Our gear for family camping
February 10, 2014
We have been camping for over 20 years, and for 5 years with little children. I’d like to share what kind of camping gear we use and why.
For our family of two adults and two children under 6 we got a 6-person tent. It is a one room tent with a small foyer. The foyer is covered by the fly and it zips all the way down, and there is a little mat that you can roll out to put your shoes on, but it does not zip to the fly (and therefore is not fully enclosed). This tent fits our queen sized blow up mattress plus a single sized blow up mattress and still has some leg room for your bags and for getting dressed, etc. I don’t like getting some things bigger than necessary, but this is a really good fit for us.
We have a Coleman queen size mattress. It is about 8 inches thick when blown up. It is a pretty heavy duty mattress that comes with a dual action hand pump. This mattress is quite bulky when deflated, occupying the volume of approximately 20L. We sleep with our youngest on this mattress, and it’s rather cramped when our 5 year old joins us too. We also have a single size mattress for my daughter.
For car camping, we love our regular Coleman square sleeping bags with flannel lining. I do not like all the fancy new sleeping bags with artificial liners. We always zip our two bags together (unzip each bag, sandwich them flannel side to flannel side and zip the zipper of one to the zipper of the other) to help use combined body heat. When we were overseas and camping we were not able to get flannel lined sleeping bags. What we got instead were great, light weight synthetic fitted bags (which have a body shape and hood for your head. Since we were in tropical weather we did not need the hoods, which, would be very appreciated under our current camping conditions in Canada.) We hated them. We could not zip them together and I felt like I was sleeping in a shower curtain.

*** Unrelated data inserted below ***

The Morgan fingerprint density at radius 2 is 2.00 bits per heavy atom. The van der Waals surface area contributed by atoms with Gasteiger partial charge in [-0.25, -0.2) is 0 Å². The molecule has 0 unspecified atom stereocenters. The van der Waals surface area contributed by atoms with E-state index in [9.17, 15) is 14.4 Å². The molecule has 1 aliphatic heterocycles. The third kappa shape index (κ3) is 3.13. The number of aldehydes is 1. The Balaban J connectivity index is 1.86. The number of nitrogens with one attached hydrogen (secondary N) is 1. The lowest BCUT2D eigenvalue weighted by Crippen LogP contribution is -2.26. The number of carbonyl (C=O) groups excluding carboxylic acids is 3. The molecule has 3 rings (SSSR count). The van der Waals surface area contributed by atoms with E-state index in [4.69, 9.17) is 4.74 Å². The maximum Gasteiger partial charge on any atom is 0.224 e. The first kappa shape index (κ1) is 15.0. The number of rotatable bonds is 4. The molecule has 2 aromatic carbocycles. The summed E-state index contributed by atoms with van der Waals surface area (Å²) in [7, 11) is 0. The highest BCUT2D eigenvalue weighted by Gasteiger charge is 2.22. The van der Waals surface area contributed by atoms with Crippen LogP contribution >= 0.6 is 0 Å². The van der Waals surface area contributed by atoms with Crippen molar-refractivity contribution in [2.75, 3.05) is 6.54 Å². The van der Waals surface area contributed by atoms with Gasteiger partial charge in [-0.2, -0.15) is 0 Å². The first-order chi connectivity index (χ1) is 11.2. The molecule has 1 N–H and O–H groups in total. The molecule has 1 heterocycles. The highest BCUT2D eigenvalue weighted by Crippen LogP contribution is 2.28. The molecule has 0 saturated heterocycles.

For bedding I also bring two flat sheets – 1 for our mattress, one for my 5 year old. It just makes me feel cleaner. Also essential is to bring 2 extra blankets. For camping, always bring a warm layer above and beyond what you pack for the coldest weather expected. For example, if you think that it might dip to 10°C / 50°F and that you would need a sweater for that, bring a sweater and a sweatshirt. If you think it might be cool at night and you may need extra socks, bring socks, hat and an extra blanket.
I have not brought myself to bringing pillows for camping, but I usually end up grabbing something, like a sweatshirt, to roll under. I should just bring the pillows.
We have a basic Coleman two burner stove which uses a 16.4 oz propane cylinder. We are conscious of how long we cook on it, but the cylinders last surprisingly long.
After years of eating out in the open (or under the tarp, if it was raining) we bought a basic food tent. Well, the model we bought is not something I’ll recommend. It has mesh only on all sides and the legs are free standing – meaning that you have to balance the tent just right for it to stand on its own. Eric has lots of experience setting it up now, but it was pretty difficult the first few times. We are particularly lucky with rain (we always get some or lots) and the mesh leaks water when the rain is heavy. We once camped on a peninsula and when the wind picked up, the food tent blew down. We would have been just fine, but our 1 and 3 year olds got quite terrified. In conclusions, all food tents are not created equal and yes, you do need one.
In summary, this is the basic camping equipment we use for our family. If you’d like to comment on gear you use and like (or not) we’d love to hear it!